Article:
In this sort of story, we know in a broad sense what will happen; the pleasure of the film comes in its journey towards that end. This is a journey that evokes Bresson through its attention to detail.  The viewer is invited to bask in the quiet atmosphere of a rural pastor’s world: close-ups of whistling kettles, thickly sliced bread, trickling tea.  The creak of an ancient home’s floorboards.  Outside, the patter of rain, and inside, the melody provided by a leaky roof.  Whole scenes seem devoted to de-stressing the viewer, using a soundtrack focused on the timbres of everyday activity.  Cinematographer Tuomo Hutri paints his frames with generally low-key soft light, capturing the characters’ inner struggles within the range of his shadows.  There is a wondrous shot that took my breath away; it is a medium close-up of Father Jacob sitting down in his garden, backed by a forest and afternoon sun, enjoying the simple blessings around him. Heikki Nousiainen’s face ripples with quiet joy.  Watching this, so did mine.  It is a film that always takes a long, satisfying breath before continuing to its destination. And when that end does come, the journey has freshened the experience so much that a foregone conclusion proves much, much more resonant than expected.

And how it resonates!  LETTERS TO FATHER JACOB is an ideal example of the transcendental style identified by Paul Schrader, mainly in its way of moving along quietly to a destination of tremendous, unexpected release.  The plot travels leisurely, observing the everyday life with precision.  It records the disparity between Leila and her peaceful setting; and between devoted Jacob and his empty parish.  And then it unleashes the release.  When I say I was affected, I speak of the wave of feeling that rushed through me as the film ended.  It was shocking in its depth and intensity.  It carried a weight and an inner effect that I have only experienced in two settings: very specific, spiritually aware films; and times of prayer and worship.

I guess I’m puzzled by the torrent of emotion accompanying the film, not because the film isn’t affecting (it is, all throughout), but because there wasn’t any sort of specific reason present in my mind for the emoting.  It was such a sudden and violent release, but wasn’t obviously attached to anything specific; it was more a result of many beautiful, powerful, and sorrowful events happening together, set off by one particular moment in one particular image – for reasons I have yet to understand.  It works much the same way that the final shot of AU HASARD BALTHAZAR does, calling up emotion as a summary reaction to many elements.  And it left me in a state of dazed contemplation and simple awareness of God’s presence.  It operates on a level that fiercely resists explanation, and leads the Christian viewer into a worshipful state.  Like Father Jacob, always casting his eyes heavenward, I found my soul looking upwards in thanks for the experience of a film that becomes more than a projected story; a chance to communicate with my Creator.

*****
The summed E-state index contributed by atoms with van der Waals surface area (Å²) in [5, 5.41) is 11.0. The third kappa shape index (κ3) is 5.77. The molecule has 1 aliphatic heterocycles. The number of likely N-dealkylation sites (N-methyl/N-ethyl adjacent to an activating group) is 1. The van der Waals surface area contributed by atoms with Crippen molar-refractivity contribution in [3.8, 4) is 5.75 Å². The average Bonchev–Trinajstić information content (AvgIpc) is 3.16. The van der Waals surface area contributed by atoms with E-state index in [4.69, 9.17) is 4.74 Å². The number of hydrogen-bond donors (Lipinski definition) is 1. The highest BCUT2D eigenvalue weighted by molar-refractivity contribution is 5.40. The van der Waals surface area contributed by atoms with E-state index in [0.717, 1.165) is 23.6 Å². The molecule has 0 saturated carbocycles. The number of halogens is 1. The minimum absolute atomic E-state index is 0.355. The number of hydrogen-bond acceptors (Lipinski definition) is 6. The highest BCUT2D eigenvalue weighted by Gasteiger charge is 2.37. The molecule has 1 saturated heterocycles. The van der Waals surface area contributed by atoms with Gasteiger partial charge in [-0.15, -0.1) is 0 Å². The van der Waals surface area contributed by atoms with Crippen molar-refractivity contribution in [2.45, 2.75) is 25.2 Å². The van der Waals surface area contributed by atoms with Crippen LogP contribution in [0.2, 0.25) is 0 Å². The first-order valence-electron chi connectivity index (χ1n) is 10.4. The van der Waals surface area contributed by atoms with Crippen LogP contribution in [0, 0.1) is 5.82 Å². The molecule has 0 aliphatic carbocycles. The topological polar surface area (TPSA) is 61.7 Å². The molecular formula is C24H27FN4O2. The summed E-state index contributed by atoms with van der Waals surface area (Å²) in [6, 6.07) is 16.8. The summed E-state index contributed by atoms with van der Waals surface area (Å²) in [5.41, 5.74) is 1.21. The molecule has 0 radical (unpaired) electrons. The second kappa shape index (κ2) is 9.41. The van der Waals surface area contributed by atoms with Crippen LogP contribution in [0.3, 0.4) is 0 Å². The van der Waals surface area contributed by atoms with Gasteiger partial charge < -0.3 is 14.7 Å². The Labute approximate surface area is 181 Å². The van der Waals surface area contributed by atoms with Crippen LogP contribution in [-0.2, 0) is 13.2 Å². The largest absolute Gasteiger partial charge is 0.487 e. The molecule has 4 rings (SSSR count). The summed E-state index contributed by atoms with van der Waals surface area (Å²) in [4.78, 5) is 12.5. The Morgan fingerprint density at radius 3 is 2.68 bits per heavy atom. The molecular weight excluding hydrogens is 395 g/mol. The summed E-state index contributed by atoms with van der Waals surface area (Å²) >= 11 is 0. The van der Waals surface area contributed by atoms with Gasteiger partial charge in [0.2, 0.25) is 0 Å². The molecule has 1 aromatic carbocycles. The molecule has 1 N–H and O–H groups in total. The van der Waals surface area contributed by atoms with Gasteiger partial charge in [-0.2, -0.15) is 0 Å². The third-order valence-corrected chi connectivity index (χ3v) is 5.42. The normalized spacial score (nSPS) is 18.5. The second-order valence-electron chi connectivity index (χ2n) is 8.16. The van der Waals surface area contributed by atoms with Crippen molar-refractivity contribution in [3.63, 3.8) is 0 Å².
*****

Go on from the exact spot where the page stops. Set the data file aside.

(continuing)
This is the best kind of film: one that uses the power of cinema to usher a viewer into the presence of God.  The audience becomes a congregation; together we bear witness to a human sibling’s pains and doubts, and we see the humble, life-affirming power of forgiveness.  Leila’s life has its own specifics, of course, but the grace she receives also falls on the viewer in a way.  We share in her realization.  It is such a simple story, one that we’ve seen many times.  And here it is again, so refreshing.  Why is that?  I think it’s because if we are truly human, we need this story.  We keep telling it over and over, changing the names and faces, because it is integral to who we are as human beings.  Deep down, we know we’ve all done some wrong, that we all need some redemption.  And then there is grace.  If FATHER JACOB reminds me of one thing, it is that grace never grows old.  It’s never too familiar to lose its effect.  Each new experience of grace is like a renewal on life itself, refreshing, washing, and invigorating.  That is why this story can never be overdone.  Just as grace refreshes every life it enters, so every film that holds it, and truly knows it, cannot be stale.  As a rock star once sang, “Grace finds beauty in everything.”  But let’s not forget the beauty of grace itself.  Such are the gifts of this film.  I don’t think anyone in that hushed theatre will soon forget.